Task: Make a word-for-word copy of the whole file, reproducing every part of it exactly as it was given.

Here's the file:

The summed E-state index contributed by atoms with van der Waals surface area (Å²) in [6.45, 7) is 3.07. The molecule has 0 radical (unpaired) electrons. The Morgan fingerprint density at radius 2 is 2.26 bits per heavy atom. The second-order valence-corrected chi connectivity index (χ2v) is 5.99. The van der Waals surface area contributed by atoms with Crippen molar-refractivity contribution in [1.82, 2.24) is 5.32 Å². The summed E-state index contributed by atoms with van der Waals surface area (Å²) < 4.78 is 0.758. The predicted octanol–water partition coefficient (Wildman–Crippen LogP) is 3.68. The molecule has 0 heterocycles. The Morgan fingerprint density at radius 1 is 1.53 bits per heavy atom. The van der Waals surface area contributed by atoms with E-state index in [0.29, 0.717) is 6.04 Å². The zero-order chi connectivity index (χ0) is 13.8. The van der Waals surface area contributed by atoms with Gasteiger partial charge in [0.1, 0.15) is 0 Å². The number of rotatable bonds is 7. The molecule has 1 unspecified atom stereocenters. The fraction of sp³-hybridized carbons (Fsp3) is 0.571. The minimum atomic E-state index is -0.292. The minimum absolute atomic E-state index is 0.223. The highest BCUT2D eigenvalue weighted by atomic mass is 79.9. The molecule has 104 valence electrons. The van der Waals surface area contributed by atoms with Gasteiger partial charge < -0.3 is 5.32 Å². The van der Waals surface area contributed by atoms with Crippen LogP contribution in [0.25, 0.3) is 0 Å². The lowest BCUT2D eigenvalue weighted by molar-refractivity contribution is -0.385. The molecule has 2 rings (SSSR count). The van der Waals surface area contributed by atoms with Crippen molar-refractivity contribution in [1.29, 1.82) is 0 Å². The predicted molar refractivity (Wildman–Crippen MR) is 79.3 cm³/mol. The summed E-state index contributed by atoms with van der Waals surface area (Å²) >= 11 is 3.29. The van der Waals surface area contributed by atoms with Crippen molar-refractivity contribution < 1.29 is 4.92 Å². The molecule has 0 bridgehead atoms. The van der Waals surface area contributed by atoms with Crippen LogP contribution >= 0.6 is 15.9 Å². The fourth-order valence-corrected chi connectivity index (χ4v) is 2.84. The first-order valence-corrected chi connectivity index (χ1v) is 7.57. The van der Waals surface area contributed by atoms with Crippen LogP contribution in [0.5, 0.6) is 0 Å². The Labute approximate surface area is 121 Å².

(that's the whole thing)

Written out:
The summed E-state index contributed by atoms with van der Waals surface area (Å²) in [6.45, 7) is 3.07. The molecule has 0 radical (unpaired) electrons. The Morgan fingerprint density at radius 2 is 2.26 bits per heavy atom. The second-order valence-corrected chi connectivity index (χ2v) is 5.99. The van der Waals surface area contributed by atoms with Crippen molar-refractivity contribution in [1.82, 2.24) is 5.32 Å². The summed E-state index contributed by atoms with van der Waals surface area (Å²) < 4.78 is 0.758. The predicted octanol–water partition coefficient (Wildman–Crippen LogP) is 3.68. The molecule has 0 heterocycles. The Morgan fingerprint density at radius 1 is 1.53 bits per heavy atom. The van der Waals surface area contributed by atoms with E-state index in [0.29, 0.717) is 6.04 Å². The zero-order chi connectivity index (χ0) is 13.8. The van der Waals surface area contributed by atoms with Gasteiger partial charge in [0.1, 0.15) is 0 Å². The number of rotatable bonds is 7. The molecule has 1 unspecified atom stereocenters. The fraction of sp³-hybridized carbons (Fsp3) is 0.571. The minimum atomic E-state index is -0.292. The minimum absolute atomic E-state index is 0.223. The highest BCUT2D eigenvalue weighted by atomic mass is 79.9. The molecule has 104 valence electrons. The van der Waals surface area contributed by atoms with Gasteiger partial charge < -0.3 is 5.32 Å². The van der Waals surface area contributed by atoms with Crippen LogP contribution in [0.25, 0.3) is 0 Å². The lowest BCUT2D eigenvalue weighted by molar-refractivity contribution is -0.385. The molecule has 2 rings (SSSR count). The van der Waals surface area contributed by atoms with Crippen molar-refractivity contribution in [1.29, 1.82) is 0 Å². The predicted molar refractivity (Wildman–Crippen MR) is 79.3 cm³/mol. The summed E-state index contributed by atoms with van der Waals surface area (Å²) >= 11 is 3.29. The van der Waals surface area contributed by atoms with Crippen molar-refractivity contribution < 1.29 is 4.92 Å². The molecule has 0 bridgehead atoms. The van der Waals surface area contributed by atoms with Crippen LogP contribution >= 0.6 is 15.9 Å². The fourth-order valence-corrected chi connectivity index (χ4v) is 2.84. The first-order valence-corrected chi connectivity index (χ1v) is 7.57. The van der Waals surface area contributed by atoms with Crippen LogP contribution in [0.5, 0.6) is 0 Å². The Labute approximate surface area is 121 Å².